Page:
I think that's the issue everyone has with them. I don't think the critics of headsets here are going after people who use them selectively, particularly those who only use them in the car (though studies have shown there's little safety benefit there, as your brain is distracted the same way you would be if you were holding the phone to your head).

It sounds like we can all agree that people who wear those things 24/7 are self-important jackasses who, upon meeting them, immediately send the message "you are not as important as the phone call I might get at any second. In fact, you're so unimportant that I can't afford to miss that call at all, and that call is so critical that I'm willing to make myself look like a member of the Borg to make sure I don't miss it."
27" 3.06 GHz iMac

16 GB iPhone 4
80 GB iPod Classic
1 GB 2nd Gen iPod Shuffle

Apple TV (2nd gen)
Apple TV (1st gen 40 GB)
AirPort Extreme Base Station (802.11n)
Reply
27" 3.06 GHz iMac

16 GB iPhone 4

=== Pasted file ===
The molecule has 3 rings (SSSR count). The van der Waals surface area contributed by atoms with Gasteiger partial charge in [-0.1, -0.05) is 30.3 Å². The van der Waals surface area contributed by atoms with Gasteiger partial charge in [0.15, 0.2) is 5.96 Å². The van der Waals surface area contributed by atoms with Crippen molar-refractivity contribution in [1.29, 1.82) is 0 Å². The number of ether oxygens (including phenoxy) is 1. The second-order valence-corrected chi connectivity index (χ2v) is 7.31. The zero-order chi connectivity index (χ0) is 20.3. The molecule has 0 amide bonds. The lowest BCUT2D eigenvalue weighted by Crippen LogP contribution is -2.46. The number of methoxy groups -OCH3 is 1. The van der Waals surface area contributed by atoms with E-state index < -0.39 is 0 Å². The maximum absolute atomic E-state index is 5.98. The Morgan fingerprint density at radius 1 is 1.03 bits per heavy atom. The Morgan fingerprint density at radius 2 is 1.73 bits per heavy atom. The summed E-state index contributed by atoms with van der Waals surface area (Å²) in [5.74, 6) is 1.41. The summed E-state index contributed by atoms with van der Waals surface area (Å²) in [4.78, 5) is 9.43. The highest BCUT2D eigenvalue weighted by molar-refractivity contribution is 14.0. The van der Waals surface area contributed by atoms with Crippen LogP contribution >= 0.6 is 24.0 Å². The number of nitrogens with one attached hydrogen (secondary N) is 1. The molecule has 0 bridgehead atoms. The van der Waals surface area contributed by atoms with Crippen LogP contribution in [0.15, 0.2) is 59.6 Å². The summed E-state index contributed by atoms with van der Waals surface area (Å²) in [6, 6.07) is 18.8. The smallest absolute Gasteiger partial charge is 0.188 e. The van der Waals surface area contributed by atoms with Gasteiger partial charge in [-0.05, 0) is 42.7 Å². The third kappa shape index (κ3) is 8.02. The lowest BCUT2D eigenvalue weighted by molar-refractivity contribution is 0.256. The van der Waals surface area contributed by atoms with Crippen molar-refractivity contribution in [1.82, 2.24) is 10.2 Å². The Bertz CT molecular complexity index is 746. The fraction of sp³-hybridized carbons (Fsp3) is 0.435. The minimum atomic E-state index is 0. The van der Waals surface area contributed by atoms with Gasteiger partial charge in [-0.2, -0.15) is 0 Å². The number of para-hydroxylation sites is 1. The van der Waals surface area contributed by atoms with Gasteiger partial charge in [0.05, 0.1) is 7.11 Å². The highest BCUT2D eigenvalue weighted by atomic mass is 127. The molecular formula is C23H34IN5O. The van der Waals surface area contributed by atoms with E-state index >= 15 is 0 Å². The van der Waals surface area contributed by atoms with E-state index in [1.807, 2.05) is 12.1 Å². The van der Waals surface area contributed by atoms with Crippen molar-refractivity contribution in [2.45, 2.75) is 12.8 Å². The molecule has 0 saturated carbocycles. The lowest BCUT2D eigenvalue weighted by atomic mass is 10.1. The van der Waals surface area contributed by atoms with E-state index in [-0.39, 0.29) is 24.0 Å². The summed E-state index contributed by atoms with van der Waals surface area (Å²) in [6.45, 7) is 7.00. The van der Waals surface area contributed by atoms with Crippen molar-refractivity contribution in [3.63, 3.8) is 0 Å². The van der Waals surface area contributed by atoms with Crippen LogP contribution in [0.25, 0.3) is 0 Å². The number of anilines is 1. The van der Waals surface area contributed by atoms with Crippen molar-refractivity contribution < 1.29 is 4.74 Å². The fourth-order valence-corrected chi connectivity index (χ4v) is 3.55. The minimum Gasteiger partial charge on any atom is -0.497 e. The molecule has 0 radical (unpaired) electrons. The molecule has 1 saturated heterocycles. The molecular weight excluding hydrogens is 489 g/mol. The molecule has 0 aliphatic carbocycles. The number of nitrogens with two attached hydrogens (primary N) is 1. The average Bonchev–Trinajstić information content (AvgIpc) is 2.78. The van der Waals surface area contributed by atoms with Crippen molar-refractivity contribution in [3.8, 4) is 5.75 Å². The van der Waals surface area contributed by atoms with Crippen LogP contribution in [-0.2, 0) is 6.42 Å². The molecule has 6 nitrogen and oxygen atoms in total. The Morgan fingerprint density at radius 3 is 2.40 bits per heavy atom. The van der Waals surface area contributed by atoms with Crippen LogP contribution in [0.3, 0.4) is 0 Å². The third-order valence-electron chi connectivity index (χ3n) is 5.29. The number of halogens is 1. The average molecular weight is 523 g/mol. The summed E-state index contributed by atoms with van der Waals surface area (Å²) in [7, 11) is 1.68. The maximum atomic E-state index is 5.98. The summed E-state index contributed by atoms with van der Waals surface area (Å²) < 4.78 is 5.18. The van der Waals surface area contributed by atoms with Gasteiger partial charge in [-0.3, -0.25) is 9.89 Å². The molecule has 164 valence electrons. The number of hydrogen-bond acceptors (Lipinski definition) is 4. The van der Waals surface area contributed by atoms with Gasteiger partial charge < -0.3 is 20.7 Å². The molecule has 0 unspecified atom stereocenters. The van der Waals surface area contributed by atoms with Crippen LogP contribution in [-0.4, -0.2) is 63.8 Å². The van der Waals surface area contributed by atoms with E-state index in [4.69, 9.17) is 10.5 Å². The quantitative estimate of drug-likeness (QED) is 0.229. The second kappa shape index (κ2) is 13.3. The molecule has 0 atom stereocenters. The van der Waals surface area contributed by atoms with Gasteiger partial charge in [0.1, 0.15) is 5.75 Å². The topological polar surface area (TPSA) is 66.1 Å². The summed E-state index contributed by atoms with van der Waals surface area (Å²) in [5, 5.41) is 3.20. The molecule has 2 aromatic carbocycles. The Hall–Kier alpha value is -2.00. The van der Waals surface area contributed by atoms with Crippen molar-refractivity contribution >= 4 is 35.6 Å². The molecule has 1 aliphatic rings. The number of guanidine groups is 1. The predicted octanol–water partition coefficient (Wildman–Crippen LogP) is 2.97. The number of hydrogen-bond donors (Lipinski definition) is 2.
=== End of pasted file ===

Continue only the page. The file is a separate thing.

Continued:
80 GB iPod Classic
1 GB 2nd Gen iPod Shuffle

Apple TV (2nd gen)
Apple TV (1st gen 40 GB)
AirPort Extreme Base Station (802.11n)
Reply
post #24 of 76
I have one and would like to see a thing to go over the top of the ear. I'm always afraid I'm going to loose that thing and not realize it. I would also prefer a soft replaceable ear bud like my old Jabra had.
post #25 of 76
With 25 Billion In the bank they should just buy Jawbone, redesign it and rebrand it the iBone and call it a day.
post #26 of 76
Quote:
Originally Posted by tetzel1517 View Post

I think that's the issue everyone has with them. I don't think the critics of headsets here are going after people who use them selectively, particularly those who only use them in the car (though studies have shown there's little safety benefit there, as your brain is distracted the same way you would be if you were holding the phone to your head).

It sounds like we can all agree that people who wear those things 24/7 are self-important jackasses who, upon meeting them, immediately send the message "you are not as important as the phone call I might get at any second. In fact, you're so unimportant that I can't afford to miss that call at all, and that call is so critical that I'm willing to make myself look like a member of the Borg to make sure I don't miss it."